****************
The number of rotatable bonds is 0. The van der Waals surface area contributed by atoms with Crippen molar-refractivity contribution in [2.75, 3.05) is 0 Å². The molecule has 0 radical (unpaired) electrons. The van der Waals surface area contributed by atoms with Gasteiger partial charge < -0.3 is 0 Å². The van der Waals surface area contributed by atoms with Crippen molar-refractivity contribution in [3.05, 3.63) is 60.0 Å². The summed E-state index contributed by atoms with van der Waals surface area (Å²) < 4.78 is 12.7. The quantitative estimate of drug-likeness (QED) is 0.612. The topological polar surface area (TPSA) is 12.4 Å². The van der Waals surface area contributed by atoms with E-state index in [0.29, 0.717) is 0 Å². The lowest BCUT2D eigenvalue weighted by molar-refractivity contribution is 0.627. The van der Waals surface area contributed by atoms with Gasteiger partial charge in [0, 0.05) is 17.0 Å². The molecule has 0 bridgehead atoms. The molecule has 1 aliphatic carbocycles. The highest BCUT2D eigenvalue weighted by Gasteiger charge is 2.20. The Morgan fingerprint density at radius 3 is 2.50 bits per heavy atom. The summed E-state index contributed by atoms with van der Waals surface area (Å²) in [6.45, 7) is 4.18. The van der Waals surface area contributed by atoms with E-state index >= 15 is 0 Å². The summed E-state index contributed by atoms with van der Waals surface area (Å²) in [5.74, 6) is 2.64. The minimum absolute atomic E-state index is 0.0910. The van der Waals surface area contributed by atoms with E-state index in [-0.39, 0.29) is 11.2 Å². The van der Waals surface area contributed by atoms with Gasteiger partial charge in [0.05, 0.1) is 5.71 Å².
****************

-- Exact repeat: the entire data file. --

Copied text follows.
The number of rotatable bonds is 0. The van der Waals surface area contributed by atoms with Crippen molar-refractivity contribution in [2.75, 3.05) is 0 Å². The molecule has 0 radical (unpaired) electrons. The van der Waals surface area contributed by atoms with Gasteiger partial charge < -0.3 is 0 Å². The van der Waals surface area contributed by atoms with Crippen molar-refractivity contribution in [3.05, 3.63) is 60.0 Å². The summed E-state index contributed by atoms with van der Waals surface area (Å²) < 4.78 is 12.7. The quantitative estimate of drug-likeness (QED) is 0.612. The topological polar surface area (TPSA) is 12.4 Å². The van der Waals surface area contributed by atoms with E-state index in [0.29, 0.717) is 0 Å². The lowest BCUT2D eigenvalue weighted by molar-refractivity contribution is 0.627. The van der Waals surface area contributed by atoms with Gasteiger partial charge in [0, 0.05) is 17.0 Å². The molecule has 0 bridgehead atoms. The molecule has 1 aliphatic carbocycles. The highest BCUT2D eigenvalue weighted by Gasteiger charge is 2.20. The Morgan fingerprint density at radius 3 is 2.50 bits per heavy atom. The summed E-state index contributed by atoms with van der Waals surface area (Å²) in [6.45, 7) is 4.18. The van der Waals surface area contributed by atoms with E-state index >= 15 is 0 Å². The summed E-state index contributed by atoms with van der Waals surface area (Å²) in [5.74, 6) is 2.64. The minimum absolute atomic E-state index is 0.0910. The van der Waals surface area contributed by atoms with E-state index in [-0.39, 0.29) is 11.2 Å². The van der Waals surface area contributed by atoms with Gasteiger partial charge in [0.05, 0.1) is 5.71 Å².